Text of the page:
When students come to the University Study Abroad Consortium looking to spend a semester overseas, we encourage them to avoid touristy places, both when it comes to selecting a city and once they are abroad.
One of the most valuable learning experiences when you are studying in another country is interacting with the locals. Not only does this help you refine your language skills, but it also teaches you firsthand about a different culture and society.
Spain is a common destination for students looking to immerse themselves in Spanish language studies, and the country has a great deal to offer. If you are looking to have an authentic, non-touristy experience, try visiting some of the following destinations.
Casa de Cultura
One of the first places a student in Spain should research is the Casa de Cultura, a lively community center where different activities — such as talks, workshops, art exhibitions, installations, and movies — are shared for free. It is often an interesting place where you can observe and be a part of the evolving life of the city.
Like many European venues, it is not a coincidence that Casas de Cultura were often historically used for a different purpose: La Alhóndiga in Bilbao was a huge wine cellar; El Matadero in Madrid used to be just what its name suggests: a slaughterhouse; Las Cigarreras in Alicante was a tobacco factory; and the Koldo Mitxelena in San Sebastián was the only secular public high school in the city not long ago. These four buildings provide the local communities with public places where people get together and share culture.
All of these cities have wonderful offerings, both inside and outside of their Casas de Cultura. Here are just a few of the enriching cultural activities that each city has to offer:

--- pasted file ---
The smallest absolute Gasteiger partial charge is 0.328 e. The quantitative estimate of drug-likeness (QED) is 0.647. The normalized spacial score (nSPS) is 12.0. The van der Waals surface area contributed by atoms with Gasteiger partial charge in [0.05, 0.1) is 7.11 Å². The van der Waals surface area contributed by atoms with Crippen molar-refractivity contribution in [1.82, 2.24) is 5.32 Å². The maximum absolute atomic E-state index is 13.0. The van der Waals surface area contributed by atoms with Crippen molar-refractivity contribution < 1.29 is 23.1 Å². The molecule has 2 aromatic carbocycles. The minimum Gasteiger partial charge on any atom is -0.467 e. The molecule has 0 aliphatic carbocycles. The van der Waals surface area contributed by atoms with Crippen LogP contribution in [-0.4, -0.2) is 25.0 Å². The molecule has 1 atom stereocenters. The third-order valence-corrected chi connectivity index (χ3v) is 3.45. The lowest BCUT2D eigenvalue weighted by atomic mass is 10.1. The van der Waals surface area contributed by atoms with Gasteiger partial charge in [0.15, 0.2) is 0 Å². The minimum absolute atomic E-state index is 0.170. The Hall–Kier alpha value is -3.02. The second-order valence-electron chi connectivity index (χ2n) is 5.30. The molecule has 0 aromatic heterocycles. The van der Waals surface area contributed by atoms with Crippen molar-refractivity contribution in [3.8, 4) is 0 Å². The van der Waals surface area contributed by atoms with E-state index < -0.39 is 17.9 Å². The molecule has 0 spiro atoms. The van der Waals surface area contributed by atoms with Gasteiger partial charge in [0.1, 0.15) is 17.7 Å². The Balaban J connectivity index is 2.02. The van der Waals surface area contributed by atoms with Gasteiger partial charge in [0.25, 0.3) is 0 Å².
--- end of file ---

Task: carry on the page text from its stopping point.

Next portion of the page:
In Bilbao, our students have swum in the spectacular glass-bottomed swimming pool designed by Philippe Starck in La Alhóndiga. Afterward, they have admired the Moorish decoration of the Café Iruña and enjoyed coffee and all sorts of pastries at the different Cafeterías Bertiz scattered across the Basque city.
In Madrid, our students explore literature through amazing exhibitions at El Matadero, which make books and writers come alive. After getting their fill of culture, students look to fill their bellies at one of the venue’s three restaurants: Café Teatro, which was beautifully decorated by set designers; Cantine, which features freshly-cooked healthy meals; and La Terraza, which, in warmer months, allows diners to enjoy installations, music, and the clear Madrid skies.
If students want to explore dining outside of the Casa de Cultura, they can go to Café Gijón, a historic coffeehouse where many famous writers has sat to craft elegant Spanish poetry and prose.
After indulging in a fresh-made cupcake from the Café Magnolia in Alicante, students can enjoy a 15–20 minute play in Las Cigarreras. For more nutritious local food, students can visit El Portal and try the delicious Mediterranean cuisine.
Students can partake in the San Sebastián ritual of going to The Loaf, right across from the Zurriola beach, to buy their daily baguette after watching some free Creative Commons movies from the international San Sebastián film festival in the Koldo Mitxelena. Alternatively, students with some Euros to spare can watch official movies in Kursaal, the impressive modern building designed by Moneo, a Pritzker Prize winner. The building takes its name from the former Belle Epoque casino.
Like all Spanish cities, these four locations offer innumerable bars, restaurants, and cafés in which students can munch on something and start a conversation at almost any time. All of these cozy places have provided our students with a space to concentrate on homework, a much-needed change of scenery from the university classroom, and many happy memories. Chances are, while sipping some espresso or digging into your chocolate napolitana, you will make contact with new people, perspectives, and ideas.
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